Teachers protest standardized testing

Robby Soave | Reporter

A national showdown over standardized tests shows no signs of slowing, with teachers unions across the country refusing to administer the tests—and enjoying support from students who don’t like filling in bubbles.

A recent strike, which began two months ago at Garfield High School in Seattle, Washington, when teachers and students refused to participate in the Measures of Academic Progress test, has galvanized teachers unions across the country. One Seattle teacher even alluded to the recent anti-testing movement as the “Teachers’ Spring.”

“We are just seeing the very beginning of this testing revolt,” said Jesse Hagopian, a Seattle teacher and union activist, in a statement to Reuters.

Hagopian did not respond to requests for comment.

The deadline for Garfield teachers to administer the test has passed. Seattle Superintendent Jose Banda is currently reviewing the situation and will soon make an announcement regarding “any disciplinary action that might be administered for those teachers and staff who did not give the test as required,” wrote Teresa Wippel, a spokesperson for Seattle Public Schools, in an email to The Daily Caller News Foundation.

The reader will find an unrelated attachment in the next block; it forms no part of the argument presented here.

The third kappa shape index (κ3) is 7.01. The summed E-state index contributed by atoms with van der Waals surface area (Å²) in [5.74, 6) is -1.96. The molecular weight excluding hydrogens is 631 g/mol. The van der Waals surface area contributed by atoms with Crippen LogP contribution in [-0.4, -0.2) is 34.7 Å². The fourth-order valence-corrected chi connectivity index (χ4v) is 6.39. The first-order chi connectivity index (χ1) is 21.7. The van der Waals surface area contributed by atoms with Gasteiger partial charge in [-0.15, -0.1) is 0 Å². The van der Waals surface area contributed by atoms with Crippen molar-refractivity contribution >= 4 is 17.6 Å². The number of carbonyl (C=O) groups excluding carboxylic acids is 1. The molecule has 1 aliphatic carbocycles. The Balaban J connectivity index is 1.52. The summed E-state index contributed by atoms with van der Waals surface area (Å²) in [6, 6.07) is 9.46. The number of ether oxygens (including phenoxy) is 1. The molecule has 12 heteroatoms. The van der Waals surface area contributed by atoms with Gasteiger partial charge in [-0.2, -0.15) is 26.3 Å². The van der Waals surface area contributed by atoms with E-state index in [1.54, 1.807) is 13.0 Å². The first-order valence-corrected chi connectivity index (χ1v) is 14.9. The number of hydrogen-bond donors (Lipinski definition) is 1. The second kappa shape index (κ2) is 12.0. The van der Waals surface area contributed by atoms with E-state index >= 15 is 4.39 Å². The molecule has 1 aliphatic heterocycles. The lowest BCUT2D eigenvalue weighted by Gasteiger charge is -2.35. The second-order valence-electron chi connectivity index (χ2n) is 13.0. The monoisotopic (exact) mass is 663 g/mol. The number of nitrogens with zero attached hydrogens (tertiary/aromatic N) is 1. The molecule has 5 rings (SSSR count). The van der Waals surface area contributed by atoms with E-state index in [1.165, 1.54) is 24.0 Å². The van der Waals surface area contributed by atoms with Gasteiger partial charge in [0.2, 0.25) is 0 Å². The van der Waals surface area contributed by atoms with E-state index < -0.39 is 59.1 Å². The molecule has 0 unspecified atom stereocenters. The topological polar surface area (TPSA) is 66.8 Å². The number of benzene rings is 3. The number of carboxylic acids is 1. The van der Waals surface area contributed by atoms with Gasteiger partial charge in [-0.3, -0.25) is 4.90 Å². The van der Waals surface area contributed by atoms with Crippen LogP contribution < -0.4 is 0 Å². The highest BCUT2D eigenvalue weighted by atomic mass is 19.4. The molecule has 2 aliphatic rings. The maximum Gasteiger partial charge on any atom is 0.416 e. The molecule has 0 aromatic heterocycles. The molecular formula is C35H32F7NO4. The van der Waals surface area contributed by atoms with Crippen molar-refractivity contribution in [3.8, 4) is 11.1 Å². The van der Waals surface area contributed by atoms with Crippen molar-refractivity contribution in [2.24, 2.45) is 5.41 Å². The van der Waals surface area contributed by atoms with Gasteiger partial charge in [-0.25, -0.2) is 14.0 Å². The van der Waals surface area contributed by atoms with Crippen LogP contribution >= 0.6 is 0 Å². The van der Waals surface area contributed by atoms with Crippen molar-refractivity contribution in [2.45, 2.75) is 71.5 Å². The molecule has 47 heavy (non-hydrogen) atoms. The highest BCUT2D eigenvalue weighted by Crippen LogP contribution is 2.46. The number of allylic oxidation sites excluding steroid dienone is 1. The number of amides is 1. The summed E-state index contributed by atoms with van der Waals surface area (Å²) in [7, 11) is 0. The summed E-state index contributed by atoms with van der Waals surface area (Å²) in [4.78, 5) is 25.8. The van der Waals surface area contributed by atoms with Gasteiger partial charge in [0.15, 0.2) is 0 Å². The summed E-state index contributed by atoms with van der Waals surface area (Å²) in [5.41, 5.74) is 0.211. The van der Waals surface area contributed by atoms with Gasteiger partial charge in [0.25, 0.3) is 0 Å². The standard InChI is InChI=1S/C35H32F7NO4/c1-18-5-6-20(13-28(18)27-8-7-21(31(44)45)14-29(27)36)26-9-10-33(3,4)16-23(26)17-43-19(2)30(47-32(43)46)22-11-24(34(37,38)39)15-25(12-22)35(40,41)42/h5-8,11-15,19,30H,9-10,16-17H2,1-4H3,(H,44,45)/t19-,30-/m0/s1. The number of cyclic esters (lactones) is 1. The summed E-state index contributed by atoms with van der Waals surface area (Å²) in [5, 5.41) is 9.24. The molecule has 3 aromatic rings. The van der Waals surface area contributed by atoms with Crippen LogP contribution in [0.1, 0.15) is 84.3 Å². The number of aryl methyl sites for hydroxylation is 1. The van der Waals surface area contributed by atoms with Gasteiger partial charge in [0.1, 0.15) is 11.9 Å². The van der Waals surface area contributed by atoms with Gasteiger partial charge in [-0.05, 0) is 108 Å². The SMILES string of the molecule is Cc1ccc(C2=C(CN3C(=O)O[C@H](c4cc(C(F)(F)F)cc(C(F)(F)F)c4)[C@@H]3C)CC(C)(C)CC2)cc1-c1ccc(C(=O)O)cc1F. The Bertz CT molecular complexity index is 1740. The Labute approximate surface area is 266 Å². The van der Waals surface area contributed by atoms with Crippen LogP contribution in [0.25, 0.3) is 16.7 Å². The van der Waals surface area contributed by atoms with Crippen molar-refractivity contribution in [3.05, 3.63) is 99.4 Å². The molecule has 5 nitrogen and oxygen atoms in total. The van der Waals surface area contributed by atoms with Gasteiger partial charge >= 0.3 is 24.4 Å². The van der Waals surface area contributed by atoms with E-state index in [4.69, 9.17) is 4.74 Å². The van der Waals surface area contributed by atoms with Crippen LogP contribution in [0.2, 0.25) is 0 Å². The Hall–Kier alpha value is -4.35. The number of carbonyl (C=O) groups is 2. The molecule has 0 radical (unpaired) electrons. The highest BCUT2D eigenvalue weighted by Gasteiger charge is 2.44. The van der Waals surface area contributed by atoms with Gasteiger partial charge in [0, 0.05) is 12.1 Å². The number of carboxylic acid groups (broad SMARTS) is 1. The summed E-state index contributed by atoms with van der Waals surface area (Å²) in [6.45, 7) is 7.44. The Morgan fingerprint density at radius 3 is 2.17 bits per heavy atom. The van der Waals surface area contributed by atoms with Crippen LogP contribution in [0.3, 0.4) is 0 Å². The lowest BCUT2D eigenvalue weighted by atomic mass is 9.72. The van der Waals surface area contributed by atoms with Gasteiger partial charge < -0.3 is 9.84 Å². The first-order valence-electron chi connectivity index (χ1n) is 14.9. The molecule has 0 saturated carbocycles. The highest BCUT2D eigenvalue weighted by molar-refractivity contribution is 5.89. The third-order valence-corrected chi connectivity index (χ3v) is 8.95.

Teachers who oppose standardized testing complain that it wastes valuable classroom time. But education authorities, including President Obama and Education Secretary Arne Duncan, believe students need to be tested in order to judge whether their teachers are effective. Duncan recently recommended testing students at least once per year.

The Chicago Teachers Union, which clashed with Mayor Rahm Emanuel over teacher accountability measures last year, strongly supports the Garfield teachers, and has stepped up its anti-testing campaign accordingly. Chicago teachers recently sent a letter to Duncan urging him to abandon his pro-test stance.

“We steadfastly reject attempts pushed by testing companies to devise standardized assessments to measure progress in reading, writing, and speaking,” said the letter.

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